Why would you do that? There are many patents still in force, where one must decide if it’s the 17 or 20-year system that applies.

Dennis: I thought that your original question was quite hilarious, it so clearly set forth my major beef with the PTO: it has no business trying to create new rules to make understanding patents easier for laypeople, when almost no one can figure out when a patent expires. They need to mind that first.

7. 35
Poppa Bear says:

you just might happen to be liable for something you did wrong a few years ago.

Precisely, with the emphasis on “might”, which seems to be perfectly aligned with the uncertainty emphasis of this thread.

8. 34
MaxDrei says:

ping noted IANAE’s observation on US patent law:

“because it’s trying to look like something it isn’t.”

and was moved to ask IANAE:

“What isn’t it?”

The same question was on my lips. So, IANAE, can you enlighten us both, perhaps?

9. 33
1234567 says:

Ping:

If it isn’t it outta be. But, to hear the Fortune 500 false marking defendants tell it, false marking with an expired patent is a “public service,” because it directs the consumer to the expired patent, thereby providing him with a blueprint for the product. Insofar as misuse is a defense to infringement (a counterclaim for false marking is not) it is unlikely that a consumer plaintiff (non-competitor) in a false marking case could or even would assert patent misuse, but a competitor / infringer / false marking counterclaimant surely would have a good case to make for patent misuse.

10. 32
ping says:

Numbers Dude,

Isn’t any use of an expired patent number (known to be expired), in a marking sense, misuse?

11. 31
1234567 says:

You patent lawyers and your slide rules are all wrong. Just ask any false marking defendant and he’ll tell you that calculating the expiration date of a patent on the spot is sheer child’s play, whereby the consumer can’t possibly be confused or misled by the defendant’s misuse of an expired patent number.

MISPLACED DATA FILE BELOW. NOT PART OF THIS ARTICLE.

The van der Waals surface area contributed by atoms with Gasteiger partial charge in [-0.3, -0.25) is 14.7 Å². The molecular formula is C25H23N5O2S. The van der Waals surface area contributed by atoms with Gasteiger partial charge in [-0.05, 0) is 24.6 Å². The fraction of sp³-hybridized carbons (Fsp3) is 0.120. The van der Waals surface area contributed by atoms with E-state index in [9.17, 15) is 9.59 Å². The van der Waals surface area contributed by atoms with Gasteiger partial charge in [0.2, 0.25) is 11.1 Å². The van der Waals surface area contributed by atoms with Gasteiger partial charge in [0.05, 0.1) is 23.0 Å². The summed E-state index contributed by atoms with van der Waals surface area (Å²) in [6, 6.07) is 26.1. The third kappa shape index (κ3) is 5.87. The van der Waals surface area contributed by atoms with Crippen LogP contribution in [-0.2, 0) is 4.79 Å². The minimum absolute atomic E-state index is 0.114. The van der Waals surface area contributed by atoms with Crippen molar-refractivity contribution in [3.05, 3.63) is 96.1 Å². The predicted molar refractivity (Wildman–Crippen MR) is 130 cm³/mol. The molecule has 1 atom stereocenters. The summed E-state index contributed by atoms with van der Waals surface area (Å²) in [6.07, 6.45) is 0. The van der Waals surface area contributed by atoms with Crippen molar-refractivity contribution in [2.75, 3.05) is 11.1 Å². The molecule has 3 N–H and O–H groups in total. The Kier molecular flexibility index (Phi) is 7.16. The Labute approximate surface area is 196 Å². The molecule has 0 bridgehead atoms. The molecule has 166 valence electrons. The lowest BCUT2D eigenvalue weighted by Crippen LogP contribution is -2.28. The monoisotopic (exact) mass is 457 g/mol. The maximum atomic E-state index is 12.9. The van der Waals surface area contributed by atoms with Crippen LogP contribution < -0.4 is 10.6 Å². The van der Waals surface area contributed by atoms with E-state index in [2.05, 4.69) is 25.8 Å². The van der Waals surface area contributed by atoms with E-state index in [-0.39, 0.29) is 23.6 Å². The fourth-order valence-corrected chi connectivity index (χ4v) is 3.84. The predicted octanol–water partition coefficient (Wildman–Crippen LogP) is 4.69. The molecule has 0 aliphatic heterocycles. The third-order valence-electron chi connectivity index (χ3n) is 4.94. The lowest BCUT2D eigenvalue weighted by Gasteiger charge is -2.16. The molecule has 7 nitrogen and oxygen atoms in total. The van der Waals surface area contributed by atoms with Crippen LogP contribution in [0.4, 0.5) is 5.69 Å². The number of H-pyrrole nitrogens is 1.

12. 30
ping says:

because it’s trying to look like something it isn’t.

What isn’t it?

13. 29
IANAE says:

But the substantive patent law of the USA, is that a Robinson or a Goldberg entity?

I’d say it’s more like those magic images where you have to cross your eyes to see what’s really there.

We have provisionals that convert into regular applications (a feature nobody ever uses), a 20-year-from-filing term that is really a 17-year-from-grant term, final rejections that are really non-final rejections with RCE fees, and a first-to-invent system that is really a first-to-file system.

It’s needlessly complex, but not for complexity’s sake in the manner of Rube Goldberg. It’s needlessly complex because it’s trying to look like something it isn’t.

14. 28
MaxDrei says:

Babel, I dare say you’re right. But the substantive patent law of the USA, is that a Robinson or a Goldberg entity?

15. 27
Babel Boy says:

Max
I think there is a distinction between a Rube Goldberg machine and a Heath Robinson machine.

Goldberg is an incredibly complex, impossible sort of machine with balls rolling down tracks, dropping onto cantilevers, activating switches and causing the rocking chair to pinch the cat’s tail, etc. Whereas, I take a Robinson machine as one that keeps breaking down if not constantly fiddled with — like most of the cars I’ve owned.

So I would suggest the USPTO is more properly referred to as a “Rube Robinson machine”.

16. 26
MaxDrei says:

No IANAE, I think I don’t mean that. A propensity to forgive is an admirable character trait, I should have thought.

No, I’m just on about balancing the rights enjoyed by the patent owner, and those enjoyed by his competitors, and musing that legal certainty fosters business confidence, which fosters wealth-creation. I want to see the USA setting a perfect example to the rest of the world, which will then strain every sinew to “Catch-up”, which in turn will be good for European patent attorneys.

17. 25
ping says:

as long as you say it wasn’t your fault?

You don’t even need to go that far, if you can say “I couldn’t help it”, it may be your fault, but you are still forgiven.

18. 24
IANAE says:

the open-ended period of general uncertainty (for Europeans, quite extraordinary) whether the owner of a patent that has lapsed for failure to pay a renewal fee is going to be able to revive it,